Near Huntington in Baker County, Oregon — The American West (Northwest)
Van Ornum Massacre
On September 9 & 10, in Idaho, the Elijah P. Utter wagon train suffered a two-day attack by Indians in which 11 emigrants were killed. Survivors fled down the Oregon Trail. Some remained in an Owyhee River camp. The Van Ornum Party continued on. In a crater 3 miles northwest of here, soldiers discovered the mutilated bodies of Alexis and Abigail Van Ornum, their son Mark, an young man named Samuel Gleason, and the 2 surviving Utter boys. The 3 Van Ornum girls and the youngest brother were taken captive.
Erected by Baker County Historical Society and Idaho Chapters of the Oregon-Calfornia Trails Association.
Location. 44° 20.034′ N, 117° 14.736′ W. Marker is near Huntington, Oregon, in Baker County. Marker is on Oregon Trail Boulevard (Business U.S. 30) near Frontage Road, on the left when traveling north. Touch for map. Marker is in this post office area: Huntington OR 97907, United States of America.
Other nearby markers. At least 7 other markers are within 13 miles of this marker, measured as the crow flies. Van Ornum Wagon Train Massacre (here, next to this marker); The Last Spike Van Ornum Wagon Train Massacre (approx. 1.6 miles away); Farewell Bend Oregon Trail Kiosk (approx. 2.3 miles away); Farewell Bend (approx. 2.3 miles away); Remnants of the Oregon Trail (approx. 4.4 miles away); Weatherby Oregon Trail Kiosk (approx. 12.6 miles away).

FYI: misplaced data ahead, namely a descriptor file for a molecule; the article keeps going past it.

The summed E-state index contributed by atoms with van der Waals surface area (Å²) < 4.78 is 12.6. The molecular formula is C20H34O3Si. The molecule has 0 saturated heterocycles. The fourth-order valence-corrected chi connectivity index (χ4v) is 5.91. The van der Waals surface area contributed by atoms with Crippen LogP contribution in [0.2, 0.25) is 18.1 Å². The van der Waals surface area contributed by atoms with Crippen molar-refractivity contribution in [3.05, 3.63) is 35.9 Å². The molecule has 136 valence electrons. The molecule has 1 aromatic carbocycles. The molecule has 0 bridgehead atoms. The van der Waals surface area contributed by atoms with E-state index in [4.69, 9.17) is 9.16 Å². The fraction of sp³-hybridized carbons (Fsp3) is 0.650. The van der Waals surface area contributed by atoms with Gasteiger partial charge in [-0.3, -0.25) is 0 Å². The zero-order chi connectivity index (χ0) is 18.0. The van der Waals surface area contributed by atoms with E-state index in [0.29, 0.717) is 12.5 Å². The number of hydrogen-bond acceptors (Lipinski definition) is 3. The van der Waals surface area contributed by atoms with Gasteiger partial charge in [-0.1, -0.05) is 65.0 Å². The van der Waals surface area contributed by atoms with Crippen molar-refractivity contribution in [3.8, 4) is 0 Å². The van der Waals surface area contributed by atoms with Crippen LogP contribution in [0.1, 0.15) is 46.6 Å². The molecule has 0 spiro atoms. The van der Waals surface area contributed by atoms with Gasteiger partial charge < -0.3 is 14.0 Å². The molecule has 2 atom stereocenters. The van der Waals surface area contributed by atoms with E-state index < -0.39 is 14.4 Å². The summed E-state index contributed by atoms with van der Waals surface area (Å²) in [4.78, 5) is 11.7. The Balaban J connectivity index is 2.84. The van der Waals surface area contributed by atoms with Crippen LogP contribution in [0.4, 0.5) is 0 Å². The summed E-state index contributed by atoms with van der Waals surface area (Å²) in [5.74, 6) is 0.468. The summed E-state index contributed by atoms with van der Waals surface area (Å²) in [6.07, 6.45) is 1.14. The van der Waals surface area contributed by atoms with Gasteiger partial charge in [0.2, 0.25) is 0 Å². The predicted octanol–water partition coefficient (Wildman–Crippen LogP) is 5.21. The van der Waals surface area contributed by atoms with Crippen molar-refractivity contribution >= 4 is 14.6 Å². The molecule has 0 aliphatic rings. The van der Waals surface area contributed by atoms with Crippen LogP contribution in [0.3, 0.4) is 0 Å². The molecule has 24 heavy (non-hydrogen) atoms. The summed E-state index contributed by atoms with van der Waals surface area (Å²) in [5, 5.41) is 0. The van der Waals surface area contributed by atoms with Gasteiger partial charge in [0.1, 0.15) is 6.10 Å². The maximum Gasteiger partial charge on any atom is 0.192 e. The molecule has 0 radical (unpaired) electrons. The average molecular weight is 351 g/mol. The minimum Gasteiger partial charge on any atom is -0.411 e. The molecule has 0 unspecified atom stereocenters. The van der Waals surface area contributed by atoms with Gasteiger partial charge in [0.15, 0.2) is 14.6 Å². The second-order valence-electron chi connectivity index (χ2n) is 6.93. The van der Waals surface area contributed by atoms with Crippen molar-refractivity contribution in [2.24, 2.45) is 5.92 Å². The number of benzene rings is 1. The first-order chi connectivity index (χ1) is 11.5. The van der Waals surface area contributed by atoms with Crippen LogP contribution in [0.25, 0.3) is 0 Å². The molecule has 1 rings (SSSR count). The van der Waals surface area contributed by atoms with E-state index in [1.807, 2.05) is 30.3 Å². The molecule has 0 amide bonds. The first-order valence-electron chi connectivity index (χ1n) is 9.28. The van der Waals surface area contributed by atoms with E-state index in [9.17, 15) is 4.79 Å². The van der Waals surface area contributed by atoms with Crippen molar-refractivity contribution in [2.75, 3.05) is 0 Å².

More about this marker. This marker is located about one mile south of Huntington, Oregon. Based upon the text of his marker and another nearby marker it appears that this marker has been relocated.
Additional keywords. Utter Disaster
Categories. • Cemeteries & Burial Sites • Disasters • Native Americans • Settlements & Settlers •
Credits. This page was last revised on August 18, 2017. This page originally submitted on August 18, 2017, by Barry Swackhamer of San Jose, California. This page has been viewed 111 times since then and 19 times this year. Photos: 1, 2. submitted on August 18, 2017, by Barry Swackhamer of San Jose, California.